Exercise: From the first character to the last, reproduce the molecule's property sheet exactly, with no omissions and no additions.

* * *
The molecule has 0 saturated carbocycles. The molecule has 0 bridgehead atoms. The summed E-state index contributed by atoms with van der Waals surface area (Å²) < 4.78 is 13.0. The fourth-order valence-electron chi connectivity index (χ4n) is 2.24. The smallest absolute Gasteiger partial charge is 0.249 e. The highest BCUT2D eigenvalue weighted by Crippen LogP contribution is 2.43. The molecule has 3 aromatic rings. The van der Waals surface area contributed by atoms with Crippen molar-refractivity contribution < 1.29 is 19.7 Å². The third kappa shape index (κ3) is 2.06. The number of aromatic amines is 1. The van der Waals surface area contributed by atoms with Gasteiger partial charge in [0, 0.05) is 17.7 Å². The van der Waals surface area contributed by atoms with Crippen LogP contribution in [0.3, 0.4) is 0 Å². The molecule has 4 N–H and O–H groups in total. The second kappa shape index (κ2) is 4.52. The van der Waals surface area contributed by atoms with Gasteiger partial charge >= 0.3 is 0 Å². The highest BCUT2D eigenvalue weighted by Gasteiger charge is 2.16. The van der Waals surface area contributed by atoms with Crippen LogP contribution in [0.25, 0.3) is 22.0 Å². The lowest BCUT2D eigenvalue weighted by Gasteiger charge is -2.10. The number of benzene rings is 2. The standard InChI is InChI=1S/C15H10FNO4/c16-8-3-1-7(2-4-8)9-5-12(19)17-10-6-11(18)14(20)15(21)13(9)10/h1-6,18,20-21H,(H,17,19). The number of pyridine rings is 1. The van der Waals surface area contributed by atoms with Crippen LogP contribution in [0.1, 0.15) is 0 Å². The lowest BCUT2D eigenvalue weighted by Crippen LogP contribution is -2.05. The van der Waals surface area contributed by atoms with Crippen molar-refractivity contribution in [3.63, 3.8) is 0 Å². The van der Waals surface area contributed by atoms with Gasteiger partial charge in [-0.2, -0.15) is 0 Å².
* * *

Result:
The molecule has 0 saturated carbocycles. The molecule has 0 bridgehead atoms. The summed E-state index contributed by atoms with van der Waals surface area (Å²) < 4.78 is 13.0. The fourth-order valence-electron chi connectivity index (χ4n) is 2.24. The smallest absolute Gasteiger partial charge is 0.249 e. The highest BCUT2D eigenvalue weighted by Crippen LogP contribution is 2.43. The molecule has 3 aromatic rings. The van der Waals surface area contributed by atoms with Crippen molar-refractivity contribution < 1.29 is 19.7 Å². The third kappa shape index (κ3) is 2.06. The number of aromatic amines is 1. The van der Waals surface area contributed by atoms with Gasteiger partial charge in [0, 0.05) is 17.7 Å². The van der Waals surface area contributed by atoms with Crippen LogP contribution in [0.3, 0.4) is 0 Å². The molecule has 4 N–H and O–H groups in total. The second kappa shape index (κ2) is 4.52. The van der Waals surface area contributed by atoms with Gasteiger partial charge >= 0.3 is 0 Å². The highest BCUT2D eigenvalue weighted by Gasteiger charge is 2.16. The van der Waals surface area contributed by atoms with Crippen LogP contribution in [0.25, 0.3) is 22.0 Å². The lowest BCUT2D eigenvalue weighted by Gasteiger charge is -2.10. The number of benzene rings is 2. The standard InChI is InChI=1S/C15H10FNO4/c16-8-3-1-7(2-4-8)9-5-12(19)17-10-6-11(18)14(20)15(21)13(9)10/h1-6,18,20-21H,(H,17,19). The number of pyridine rings is 1. The van der Waals surface area contributed by atoms with Crippen LogP contribution in [0.1, 0.15) is 0 Å². The lowest BCUT2D eigenvalue weighted by Crippen LogP contribution is -2.05. The van der Waals surface area contributed by atoms with Crippen molar-refractivity contribution in [3.63, 3.8) is 0 Å². The van der Waals surface area contributed by atoms with Gasteiger partial charge in [-0.2, -0.15) is 0 Å².